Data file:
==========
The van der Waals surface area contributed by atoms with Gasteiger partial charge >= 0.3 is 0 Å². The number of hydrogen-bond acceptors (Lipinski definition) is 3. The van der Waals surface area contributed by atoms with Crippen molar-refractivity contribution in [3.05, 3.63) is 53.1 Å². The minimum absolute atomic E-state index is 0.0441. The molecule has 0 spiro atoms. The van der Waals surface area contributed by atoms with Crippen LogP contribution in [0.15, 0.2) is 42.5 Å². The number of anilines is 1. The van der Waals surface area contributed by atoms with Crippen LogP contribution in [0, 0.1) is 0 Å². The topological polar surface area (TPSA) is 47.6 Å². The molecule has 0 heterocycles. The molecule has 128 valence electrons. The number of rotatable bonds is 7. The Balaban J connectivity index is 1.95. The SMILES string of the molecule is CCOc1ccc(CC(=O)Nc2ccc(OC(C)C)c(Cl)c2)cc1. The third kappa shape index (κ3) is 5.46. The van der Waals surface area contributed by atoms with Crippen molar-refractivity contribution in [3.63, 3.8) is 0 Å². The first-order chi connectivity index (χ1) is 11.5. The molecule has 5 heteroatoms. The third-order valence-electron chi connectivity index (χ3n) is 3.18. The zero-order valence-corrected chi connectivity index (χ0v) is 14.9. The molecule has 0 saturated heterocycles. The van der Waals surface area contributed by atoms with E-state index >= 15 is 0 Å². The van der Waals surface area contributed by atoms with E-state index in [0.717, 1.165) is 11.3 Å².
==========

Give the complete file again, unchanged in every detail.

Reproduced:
The van der Waals surface area contributed by atoms with Gasteiger partial charge >= 0.3 is 0 Å². The number of hydrogen-bond acceptors (Lipinski definition) is 3. The van der Waals surface area contributed by atoms with Crippen molar-refractivity contribution in [3.05, 3.63) is 53.1 Å². The minimum absolute atomic E-state index is 0.0441. The molecule has 0 spiro atoms. The van der Waals surface area contributed by atoms with Crippen LogP contribution in [0.15, 0.2) is 42.5 Å². The number of anilines is 1. The van der Waals surface area contributed by atoms with Crippen LogP contribution in [0, 0.1) is 0 Å². The topological polar surface area (TPSA) is 47.6 Å². The molecule has 0 heterocycles. The molecule has 128 valence electrons. The number of rotatable bonds is 7. The Balaban J connectivity index is 1.95. The SMILES string of the molecule is CCOc1ccc(CC(=O)Nc2ccc(OC(C)C)c(Cl)c2)cc1. The third kappa shape index (κ3) is 5.46. The van der Waals surface area contributed by atoms with Crippen molar-refractivity contribution in [3.63, 3.8) is 0 Å². The first-order chi connectivity index (χ1) is 11.5. The molecule has 5 heteroatoms. The third-order valence-electron chi connectivity index (χ3n) is 3.18. The zero-order valence-corrected chi connectivity index (χ0v) is 14.9. The molecule has 0 saturated heterocycles. The van der Waals surface area contributed by atoms with E-state index >= 15 is 0 Å². The van der Waals surface area contributed by atoms with E-state index in [0.717, 1.165) is 11.3 Å².